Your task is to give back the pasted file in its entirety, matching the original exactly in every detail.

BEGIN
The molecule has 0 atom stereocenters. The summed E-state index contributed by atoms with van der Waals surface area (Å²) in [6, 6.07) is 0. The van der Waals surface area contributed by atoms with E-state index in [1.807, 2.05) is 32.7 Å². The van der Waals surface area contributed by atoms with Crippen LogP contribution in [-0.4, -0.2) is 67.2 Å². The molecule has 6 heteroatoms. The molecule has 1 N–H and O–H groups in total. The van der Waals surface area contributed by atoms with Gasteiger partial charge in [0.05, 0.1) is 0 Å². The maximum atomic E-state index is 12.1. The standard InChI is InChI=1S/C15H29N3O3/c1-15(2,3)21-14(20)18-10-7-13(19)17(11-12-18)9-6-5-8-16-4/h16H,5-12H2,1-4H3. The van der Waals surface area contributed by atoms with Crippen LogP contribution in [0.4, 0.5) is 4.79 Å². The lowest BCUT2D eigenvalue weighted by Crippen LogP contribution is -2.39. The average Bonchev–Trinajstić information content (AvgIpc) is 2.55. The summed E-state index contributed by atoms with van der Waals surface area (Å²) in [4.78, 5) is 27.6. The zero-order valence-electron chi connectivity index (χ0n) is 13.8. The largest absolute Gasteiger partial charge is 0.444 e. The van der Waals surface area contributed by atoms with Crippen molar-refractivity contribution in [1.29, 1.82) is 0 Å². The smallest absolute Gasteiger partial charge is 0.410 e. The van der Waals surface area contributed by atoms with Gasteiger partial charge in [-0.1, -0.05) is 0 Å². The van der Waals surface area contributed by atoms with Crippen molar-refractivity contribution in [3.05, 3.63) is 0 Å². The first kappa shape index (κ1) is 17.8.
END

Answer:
The molecule has 0 atom stereocenters. The summed E-state index contributed by atoms with van der Waals surface area (Å²) in [6, 6.07) is 0. The van der Waals surface area contributed by atoms with E-state index in [1.807, 2.05) is 32.7 Å². The van der Waals surface area contributed by atoms with Crippen LogP contribution in [-0.4, -0.2) is 67.2 Å². The molecule has 6 heteroatoms. The molecule has 1 N–H and O–H groups in total. The van der Waals surface area contributed by atoms with Gasteiger partial charge in [0.05, 0.1) is 0 Å². The maximum atomic E-state index is 12.1. The standard InChI is InChI=1S/C15H29N3O3/c1-15(2,3)21-14(20)18-10-7-13(19)17(11-12-18)9-6-5-8-16-4/h16H,5-12H2,1-4H3. The van der Waals surface area contributed by atoms with Crippen LogP contribution in [0.4, 0.5) is 4.79 Å². The lowest BCUT2D eigenvalue weighted by Crippen LogP contribution is -2.39. The average Bonchev–Trinajstić information content (AvgIpc) is 2.55. The summed E-state index contributed by atoms with van der Waals surface area (Å²) in [4.78, 5) is 27.6. The zero-order valence-electron chi connectivity index (χ0n) is 13.8. The largest absolute Gasteiger partial charge is 0.444 e. The van der Waals surface area contributed by atoms with Crippen molar-refractivity contribution in [1.29, 1.82) is 0 Å². The smallest absolute Gasteiger partial charge is 0.410 e. The van der Waals surface area contributed by atoms with Gasteiger partial charge in [-0.1, -0.05) is 0 Å². The van der Waals surface area contributed by atoms with Crippen molar-refractivity contribution in [3.05, 3.63) is 0 Å². The first kappa shape index (κ1) is 17.8.